Caroline Seck Langill is a writer and curator whose academic scholarship and curatorial work looks at the intersections between art and science, as well as the related fields of new media art history, criticism and preservation. Her interests in non-canonical art histories, gender studies and Indigenous epistemologies have led her to writing and exhibition-making that could be considered post-disciplinary. With Lizzie Muller, she has been looking at questions of liveliness in art and artifacts. This ongoing research resulted in the exhibition Lively Objects for ISEA: Disruption (2015) in which undisciplined objects were woven through traditional displays and historical tableau at the Museum of Vancouver. Caroline Langill resides in Peterborough and works at OCAD University where she is Vice-President Academic and Provost.
b.h. Yael is a filmmaker and installation artist. She is Professor of Integrated Media at OCAD University and past Chair of Senate. Yael’s work has exhibited nationally and internationally and has shown in various settings, from festivals to galleries to community and activist groups, as well as various educational venues. Her work has been purchased by many universities and she is a recipient of numerous arts grants including the Chalmers Fellowship award.
Yael's films and installations have dealt with the many intersections of identity and family (Fresh Blood) and have focused on activist initiatives in Palestine/Israel (Palestine Trilogy and other works), as well as apocalypse, geopolitical and environmental urgencies (Trading the Future). Yael has also worked collaboratively with Johanna Householder (Approximations) and in collectives such as Spontaneous Combustion, Hardpressed Collective and BlahBlahBlah’s Re(viewing) Quebec. Yael has programmed arts lectures and media screenings including Art Creates Change, and she occasionally writes, currently completing a family memoir.
Rebecca Garrett is a Toronto-based artist whose use of media is situation-specific. Since graduating from the Ontario College of Art in 1981, Garrett has been exhibiting film and video installations; photo-based wall pieces; mixed media and performative interventions; site-specific installations; and single channel videos, in numerous venues in Canada and abroad.
Garrett’s works explore experimental formal concerns and are committed to the evolution of an alternative and innovative image language. These concerns are located and challenged by the indexical nature of the sign and the documentary traditions and responsibilities of varied social and political contexts. Many of her works can be seen as investigations of the effects of structures of containment or control—such as architecture, colonialism or global media—on perception, psychic and cultural survival, and knowledge production.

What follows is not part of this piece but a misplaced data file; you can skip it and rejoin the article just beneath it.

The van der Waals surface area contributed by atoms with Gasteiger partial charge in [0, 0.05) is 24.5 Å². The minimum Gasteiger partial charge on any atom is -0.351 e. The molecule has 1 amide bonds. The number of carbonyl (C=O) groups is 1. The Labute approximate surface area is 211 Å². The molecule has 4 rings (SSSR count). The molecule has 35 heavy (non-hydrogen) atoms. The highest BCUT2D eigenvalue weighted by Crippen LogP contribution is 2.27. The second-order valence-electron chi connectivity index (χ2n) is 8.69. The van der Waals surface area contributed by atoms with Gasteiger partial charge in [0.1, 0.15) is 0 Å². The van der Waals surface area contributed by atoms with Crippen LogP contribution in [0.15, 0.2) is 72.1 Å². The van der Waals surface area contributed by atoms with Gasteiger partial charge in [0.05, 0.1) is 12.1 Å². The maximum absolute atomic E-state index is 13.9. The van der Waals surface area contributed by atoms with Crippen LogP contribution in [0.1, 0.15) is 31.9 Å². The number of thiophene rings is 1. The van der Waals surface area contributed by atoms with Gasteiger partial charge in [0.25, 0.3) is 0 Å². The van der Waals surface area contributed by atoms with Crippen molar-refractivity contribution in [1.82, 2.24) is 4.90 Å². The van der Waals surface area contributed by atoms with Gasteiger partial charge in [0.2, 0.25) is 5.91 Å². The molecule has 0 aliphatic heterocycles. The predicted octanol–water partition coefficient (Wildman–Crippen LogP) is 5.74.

Garrett has worked collaboratively and/or collectively with many groups and individuals in Canada, the USA, Zimbabwe, Kenya and the UK. Her work expresses a long commitment to naming economic, colonial and social injustices, and building relations of exchange and reciprocity.
With additional support from:
Barbara Fischer and Jess Dobkin
Onsite Gallery is the flagship professional gallery of OCAD U and an experimental curatorial platform for art, design and new media. Visit our website for upcoming public events. The gallery is located at 199 Richmond St. W, Toronto, ON, M5V 0H4. Telephone: 416-977-6000, ext. 265. Opening hours are: Wednesdays to Fridays from noon to 7 p.m.; Saturdays from noon to 5 p.m. Free admission.
Onsite Gallery acknowledges that the new gallery construction project is funded in part by the Government of Canada's Canada Cultural Spaces Fund at Canadian Heritage, the City of Toronto through a Section 37 agreement and Aspen Ridge Homes; with gallery furniture by Nienkämper. Onsite Gallery logo by Dean Martin Design.
Image (inset): Wendy Coburn, Fable for Tomorrow, 2008, bisque-fired clay, 7” x 7” x 5.5” each.